I can’t tell you how many times I’ve heard, “Hi, I’m dealing with a little issue here. I wonder if you have any communication advice.”
Thankfully, rarely do we see PR disasters as large as the ones recently in the news. Rather, when stuff happens, frequently we are dealing with an issue and not a crisis. On the list of things to do during “an issue” is communication.
Without a proper communication response, issues can grow a life of their own and become a crisis of reputation.
The goal of strategic communication during an issue is to be in front of, rather than running behind, the communication needed to contain the issue to its proper proportions. Like a crisis, issues may emerge without much warning. Most experts agree that how you respond in the first 24 hours colors the perception of how an issue has been handled overall. Therefore, in all cases, I recommend that the leaders make a deliberate decision about the necessary internal and external communication efforts needed. Not every issue will require a complicated communication response. Still, I say – prepare anyways! And, remember, you just can’t over-communicate.
What is an issue and what is a crisis?
I truly don’t know if there is a clear-cut distinction between a crisis and an issue. However, here are some samples that come to mind from my own experiences as a communication director.
- A bus accident with no injuries, very little damage to vehicle(s) – that’s an issue depending on circumstances. An accident with serious injuries – that’s a crisis.
- Vandalism in the bathrooms – issue. Vandalism that has the hallmarks of a hate crime – that could escalate to crisis.
- A dissatisfied customer, client, or parent blasts you on social media? An issue that seems like a crisis. And it could escalate.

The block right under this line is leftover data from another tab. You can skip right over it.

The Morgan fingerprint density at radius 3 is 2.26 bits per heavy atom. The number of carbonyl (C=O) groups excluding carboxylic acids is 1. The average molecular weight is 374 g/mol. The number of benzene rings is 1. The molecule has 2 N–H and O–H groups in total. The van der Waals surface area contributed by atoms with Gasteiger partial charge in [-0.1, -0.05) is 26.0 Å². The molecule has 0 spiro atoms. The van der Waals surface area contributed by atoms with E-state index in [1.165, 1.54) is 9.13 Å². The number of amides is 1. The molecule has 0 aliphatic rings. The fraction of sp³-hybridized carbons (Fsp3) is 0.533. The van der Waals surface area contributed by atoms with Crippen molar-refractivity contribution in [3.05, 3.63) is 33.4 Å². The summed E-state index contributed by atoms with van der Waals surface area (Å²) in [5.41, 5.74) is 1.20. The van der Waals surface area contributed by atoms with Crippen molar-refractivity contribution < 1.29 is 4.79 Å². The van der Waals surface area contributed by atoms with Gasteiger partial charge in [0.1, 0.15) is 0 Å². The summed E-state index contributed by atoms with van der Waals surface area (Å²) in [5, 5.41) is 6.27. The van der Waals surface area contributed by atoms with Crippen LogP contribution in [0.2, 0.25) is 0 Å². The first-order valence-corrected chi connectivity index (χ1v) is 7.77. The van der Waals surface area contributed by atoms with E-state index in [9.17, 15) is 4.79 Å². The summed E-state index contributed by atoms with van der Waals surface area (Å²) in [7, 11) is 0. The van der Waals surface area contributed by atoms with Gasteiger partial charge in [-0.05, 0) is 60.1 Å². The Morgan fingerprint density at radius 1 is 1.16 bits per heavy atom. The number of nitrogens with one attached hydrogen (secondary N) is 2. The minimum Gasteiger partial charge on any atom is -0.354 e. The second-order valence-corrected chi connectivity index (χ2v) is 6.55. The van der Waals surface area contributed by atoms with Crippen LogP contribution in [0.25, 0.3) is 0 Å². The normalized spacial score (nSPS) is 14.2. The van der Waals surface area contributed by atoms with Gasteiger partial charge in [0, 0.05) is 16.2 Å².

- A dissatisfied customer blasts you on social media and it is a serious accusation that affects your market – could become a crisis of reputation.
Every situation is different. A careful analysis will help you make a decision about what you are dealing with and the communication response that is appropriate. Whatever your decision – don’t leave communication to chance. A well planned communication response is always helpful!
There are some common steps to help you analyze your approach to communicating about an issue.
The first thing I always try to do is frame the incident – is this an issue or a crisis? To understand the situation, I gather the facts to determine the scope of the situation. Then I ask questions, such as:
People: Who/how many people are involved? What is the seriousness of the incident? Are lives in danger or are lives lost? Is there danger to people or property? Who are the most important people affected by the issue and what and how do we communicate to them?
Place: Where did the issue occur? Is it truly your organization’s issue or perhaps is it an event that involves people affiliated with the organization. If that is the case, you may have a communication need because of the affiliation of the person to your organization or you may not. Think it through.
Potential: Is this a short-lived issue? Is there the potential for this incident to become larger? Does the issue affect your market?
If, after analysis, you know this is an issue rather than an all-out crisis, you can develop the appropriate communication response plan. Remember: whenever people are involved, be empathetic of all those involved. Your plan should be clear and straight-forward. Here are steps to consider for an issue-response plan:
Involve people who can help and involve them early in your planning.
Develop authentic key messages for internal and external audiences.
Determine roles and responsibilities for disseminating the key messages both internally and externally.
Decide on the communication tools, as well as how you will monitor the situation and the communication.
No one ever knows when an issue will strike. Therefore, preparation is key. Here are more resources to help you.
This article is a great guide about the importance of social media guidelines to help you navigate online, too.
On my Resources page, I’ve created a quick overview about communication during an issue.
Even if you decide not respond to an issue, I recommend that you prepare a communication response regardless. If you’re asking the question, chances are you need a plan. Just keep it handy. Then, should a turn of events cause you to pursue a more active communication approach, you’ll be ready.